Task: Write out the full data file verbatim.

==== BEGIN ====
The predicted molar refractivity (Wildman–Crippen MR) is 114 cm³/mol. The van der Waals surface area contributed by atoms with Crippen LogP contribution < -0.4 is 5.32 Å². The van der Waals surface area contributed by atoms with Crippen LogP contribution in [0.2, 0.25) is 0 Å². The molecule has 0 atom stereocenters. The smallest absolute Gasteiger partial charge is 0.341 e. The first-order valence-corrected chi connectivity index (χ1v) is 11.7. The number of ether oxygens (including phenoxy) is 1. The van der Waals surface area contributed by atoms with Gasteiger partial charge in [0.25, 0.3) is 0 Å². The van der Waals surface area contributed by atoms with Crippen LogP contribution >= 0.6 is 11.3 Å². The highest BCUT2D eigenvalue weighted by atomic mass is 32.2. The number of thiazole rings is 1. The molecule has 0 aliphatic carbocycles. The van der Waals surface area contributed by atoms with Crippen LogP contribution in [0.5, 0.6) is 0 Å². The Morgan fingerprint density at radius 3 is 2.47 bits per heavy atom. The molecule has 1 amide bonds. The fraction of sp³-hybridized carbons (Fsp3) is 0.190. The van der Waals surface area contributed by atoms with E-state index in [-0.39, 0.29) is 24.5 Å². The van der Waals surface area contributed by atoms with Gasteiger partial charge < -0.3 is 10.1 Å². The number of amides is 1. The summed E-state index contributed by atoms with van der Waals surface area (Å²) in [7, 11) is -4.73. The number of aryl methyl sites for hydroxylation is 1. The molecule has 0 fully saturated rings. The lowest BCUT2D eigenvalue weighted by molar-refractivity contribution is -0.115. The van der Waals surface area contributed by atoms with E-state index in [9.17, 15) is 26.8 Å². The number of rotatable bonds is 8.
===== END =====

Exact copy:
The predicted molar refractivity (Wildman–Crippen MR) is 114 cm³/mol. The van der Waals surface area contributed by atoms with Crippen LogP contribution < -0.4 is 5.32 Å². The van der Waals surface area contributed by atoms with Crippen LogP contribution in [0.2, 0.25) is 0 Å². The molecule has 0 atom stereocenters. The smallest absolute Gasteiger partial charge is 0.341 e. The first-order valence-corrected chi connectivity index (χ1v) is 11.7. The number of ether oxygens (including phenoxy) is 1. The van der Waals surface area contributed by atoms with Gasteiger partial charge in [0.25, 0.3) is 0 Å². The van der Waals surface area contributed by atoms with Crippen LogP contribution >= 0.6 is 11.3 Å². The highest BCUT2D eigenvalue weighted by atomic mass is 32.2. The number of thiazole rings is 1. The molecule has 0 aliphatic carbocycles. The van der Waals surface area contributed by atoms with Crippen LogP contribution in [0.5, 0.6) is 0 Å². The Morgan fingerprint density at radius 3 is 2.47 bits per heavy atom. The molecule has 1 amide bonds. The fraction of sp³-hybridized carbons (Fsp3) is 0.190. The van der Waals surface area contributed by atoms with E-state index in [-0.39, 0.29) is 24.5 Å². The van der Waals surface area contributed by atoms with Gasteiger partial charge < -0.3 is 10.1 Å². The number of amides is 1. The summed E-state index contributed by atoms with van der Waals surface area (Å²) in [7, 11) is -4.73. The number of aryl methyl sites for hydroxylation is 1. The molecule has 0 fully saturated rings. The lowest BCUT2D eigenvalue weighted by molar-refractivity contribution is -0.115. The van der Waals surface area contributed by atoms with E-state index in [9.17, 15) is 26.8 Å². The number of rotatable bonds is 8.